Yogurt, kefir, kimchi, and kombucha --these are all probiotic foods and it has been widely known that they are good for the tummy. Recently, though, people have been raving about probiotics and how helpful they are for the skin.
Now, before you go on splashing your face with kombucha, let us dig in first on what skincare probiotics are all about.
What are your probiotics and why are they good for you?
Our body hosts many microorganisms. In fact, there are trillions of them out there. Probiotics are similar to the microbes naturally found in the stomach. The reason why consuming probiotics is good for our gut is because it allows good bacteria to thrive and combat the surplus of bad bacteria that can build up in the stomach.
When bad elements take over the gut, this creates a toxic environment in your body and it can affect the absorption of important vitamins, minerals, and nutrients needed. It can also inhibit the body’s natural process of getting rid of waste which can lead to inflammations and stress.
The stomach has its very own biome and that is where probiotics do their work. Now, like the stomach, our skin also has its very own flora. Around 1,000 species of microbes are found on the surface of the skin.
The microbes that are living on your skin’s surface are not harmful at all. They are even helpful in promoting skin health by balancing out the good and bad microbes on your skin. The skin microbiome acts as a barrier of protection against bad bacteria, viruses, and other elements that can damage the skin.
But several factors can prevent the skin’s microbiome from thriving. Using harsh cleansers and antibacterial soaps can ruin the natural balance of the living microorganisms on the skin. When this happens, you end up with dry, unhealthy skin that can lead to breakouts, eczema, and rosacea.
This is where probiotics come in.
Probiotics to the Rescue
Probiotics can be helpful to the skin in two ways.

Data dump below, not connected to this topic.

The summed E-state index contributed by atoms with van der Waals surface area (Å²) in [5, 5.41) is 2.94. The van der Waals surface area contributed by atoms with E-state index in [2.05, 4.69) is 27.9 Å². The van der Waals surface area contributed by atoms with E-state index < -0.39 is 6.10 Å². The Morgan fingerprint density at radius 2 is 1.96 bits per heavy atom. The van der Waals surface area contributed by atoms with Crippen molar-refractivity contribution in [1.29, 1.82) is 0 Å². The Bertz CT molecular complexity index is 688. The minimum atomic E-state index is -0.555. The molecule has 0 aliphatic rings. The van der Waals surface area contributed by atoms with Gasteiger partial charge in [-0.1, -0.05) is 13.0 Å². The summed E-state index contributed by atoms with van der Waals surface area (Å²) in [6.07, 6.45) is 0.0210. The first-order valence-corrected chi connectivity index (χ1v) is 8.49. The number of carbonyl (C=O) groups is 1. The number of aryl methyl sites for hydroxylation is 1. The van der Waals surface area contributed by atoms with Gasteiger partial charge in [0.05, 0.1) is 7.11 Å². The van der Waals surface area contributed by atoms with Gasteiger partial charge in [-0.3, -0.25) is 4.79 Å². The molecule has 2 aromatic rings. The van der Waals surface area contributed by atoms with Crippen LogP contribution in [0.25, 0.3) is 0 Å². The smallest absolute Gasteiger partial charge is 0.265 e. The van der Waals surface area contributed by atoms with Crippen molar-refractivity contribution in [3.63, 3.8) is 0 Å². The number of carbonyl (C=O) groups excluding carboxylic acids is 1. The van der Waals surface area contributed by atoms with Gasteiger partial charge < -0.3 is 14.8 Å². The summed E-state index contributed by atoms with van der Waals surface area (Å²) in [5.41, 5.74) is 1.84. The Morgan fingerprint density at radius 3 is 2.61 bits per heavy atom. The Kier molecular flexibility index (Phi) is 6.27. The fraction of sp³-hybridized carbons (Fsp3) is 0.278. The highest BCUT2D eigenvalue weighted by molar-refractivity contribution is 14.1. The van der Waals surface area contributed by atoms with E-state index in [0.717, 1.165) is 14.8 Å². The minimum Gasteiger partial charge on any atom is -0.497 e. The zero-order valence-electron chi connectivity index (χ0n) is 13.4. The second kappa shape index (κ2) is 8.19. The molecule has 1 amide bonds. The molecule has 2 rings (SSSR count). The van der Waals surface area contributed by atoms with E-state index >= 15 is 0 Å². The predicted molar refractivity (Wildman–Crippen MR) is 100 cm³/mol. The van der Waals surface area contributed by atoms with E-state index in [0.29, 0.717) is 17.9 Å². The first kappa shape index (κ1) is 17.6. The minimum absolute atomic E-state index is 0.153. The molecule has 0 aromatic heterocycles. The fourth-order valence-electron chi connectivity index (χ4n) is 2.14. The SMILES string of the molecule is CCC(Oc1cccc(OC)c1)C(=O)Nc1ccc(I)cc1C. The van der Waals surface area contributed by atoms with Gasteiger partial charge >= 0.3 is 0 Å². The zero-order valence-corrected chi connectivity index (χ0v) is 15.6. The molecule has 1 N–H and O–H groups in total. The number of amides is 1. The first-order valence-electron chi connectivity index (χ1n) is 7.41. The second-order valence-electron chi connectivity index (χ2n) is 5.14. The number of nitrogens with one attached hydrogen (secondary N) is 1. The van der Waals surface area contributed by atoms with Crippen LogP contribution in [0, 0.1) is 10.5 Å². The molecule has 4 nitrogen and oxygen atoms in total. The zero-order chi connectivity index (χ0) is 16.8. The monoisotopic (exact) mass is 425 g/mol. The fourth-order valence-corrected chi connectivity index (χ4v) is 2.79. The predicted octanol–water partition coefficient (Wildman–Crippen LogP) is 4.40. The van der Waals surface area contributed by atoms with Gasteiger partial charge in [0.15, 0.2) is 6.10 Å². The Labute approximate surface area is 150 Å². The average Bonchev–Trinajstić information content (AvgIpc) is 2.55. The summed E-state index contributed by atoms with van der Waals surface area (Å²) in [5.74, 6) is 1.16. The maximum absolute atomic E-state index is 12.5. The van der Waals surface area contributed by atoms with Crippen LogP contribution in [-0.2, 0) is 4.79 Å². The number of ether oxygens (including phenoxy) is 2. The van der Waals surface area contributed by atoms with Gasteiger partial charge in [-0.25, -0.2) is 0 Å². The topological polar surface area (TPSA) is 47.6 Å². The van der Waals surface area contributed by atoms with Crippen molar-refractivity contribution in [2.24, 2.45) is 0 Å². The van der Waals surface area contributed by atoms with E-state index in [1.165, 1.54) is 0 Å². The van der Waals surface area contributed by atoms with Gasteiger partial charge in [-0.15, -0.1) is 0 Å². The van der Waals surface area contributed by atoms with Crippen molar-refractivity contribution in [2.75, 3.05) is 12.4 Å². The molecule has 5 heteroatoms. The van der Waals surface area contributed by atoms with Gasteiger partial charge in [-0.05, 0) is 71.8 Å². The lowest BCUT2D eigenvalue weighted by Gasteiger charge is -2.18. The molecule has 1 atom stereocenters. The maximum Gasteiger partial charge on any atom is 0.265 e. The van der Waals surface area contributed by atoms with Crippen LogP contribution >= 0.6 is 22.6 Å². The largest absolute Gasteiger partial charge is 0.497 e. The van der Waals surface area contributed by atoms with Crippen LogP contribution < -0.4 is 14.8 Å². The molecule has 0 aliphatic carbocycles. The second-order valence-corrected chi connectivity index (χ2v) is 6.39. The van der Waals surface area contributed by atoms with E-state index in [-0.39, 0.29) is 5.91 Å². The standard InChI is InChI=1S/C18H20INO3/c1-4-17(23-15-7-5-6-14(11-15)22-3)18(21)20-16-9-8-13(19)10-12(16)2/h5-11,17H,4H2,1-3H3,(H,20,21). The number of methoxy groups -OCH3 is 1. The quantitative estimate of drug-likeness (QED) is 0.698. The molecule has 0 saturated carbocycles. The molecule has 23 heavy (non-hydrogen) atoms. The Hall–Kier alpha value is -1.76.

Let us start with your tummy’s health. Because probiotics influence good bacteria to flourish in the stomach, nutrient absorption is better and inflammations can be prevented. When you have a healthy absorption of vitamins and minerals, your body is able to repair itself faster and easier. With regards to inflammations, rosacea, rashes, and acne are all forms of inflammations that manifest on the skin but start from issues deep within our body. So, if you have a healthier stomach biome, these types of inflammation can be avoided.
For a healthier tummy biome, you can get your dose of probiotics from yogurt, kimchi, kefir, and other fermented foods. There are also types of cheeses that are found to contain good live bacteria that can help balance and strengthen your stomach biome. But to get the probiotics nourished, you also need a good intake of dietary fiber-rich food. You get these from fresh fruits, vegetables, and whole grains.
How about topical probiotics? Since they have been proven to help promote a healthier gut, skin experts have started to explore the benefits of probiotics to skincare. Studies have been showing great results from the topical use of probiotics on the skin.
Lactic acid and bifidobacterium are two common groups of microbes that are beneficial to our health. Lactic acid has been found to have anti-aging and anti-acne properties and bifidobacterium helps strengthen our body’s immune system. When used topically, products that contain probiotics create a good environment for the helpful microbes to thrive.
Luckily, there are now a variety of facial cleansers, toners, and other skincare products that contain skin loving probiotics. One of them is Souffle Beauty’s very own Probiotic Duo. The Probiotic Duo contains active ingredients bifida ferment lysate and lactic acid. The Elixir gently wipes away dirt and impurities from the skin while The Potion keeps the skin microbiome hydrated, nourished, and healthy.
There is more out there that can be explored when it comes to including probiotics in your skincare routine. The thing to keep in mind is to always give your skin the gentle love and care it needs and this includes taking care of your skin microbiome.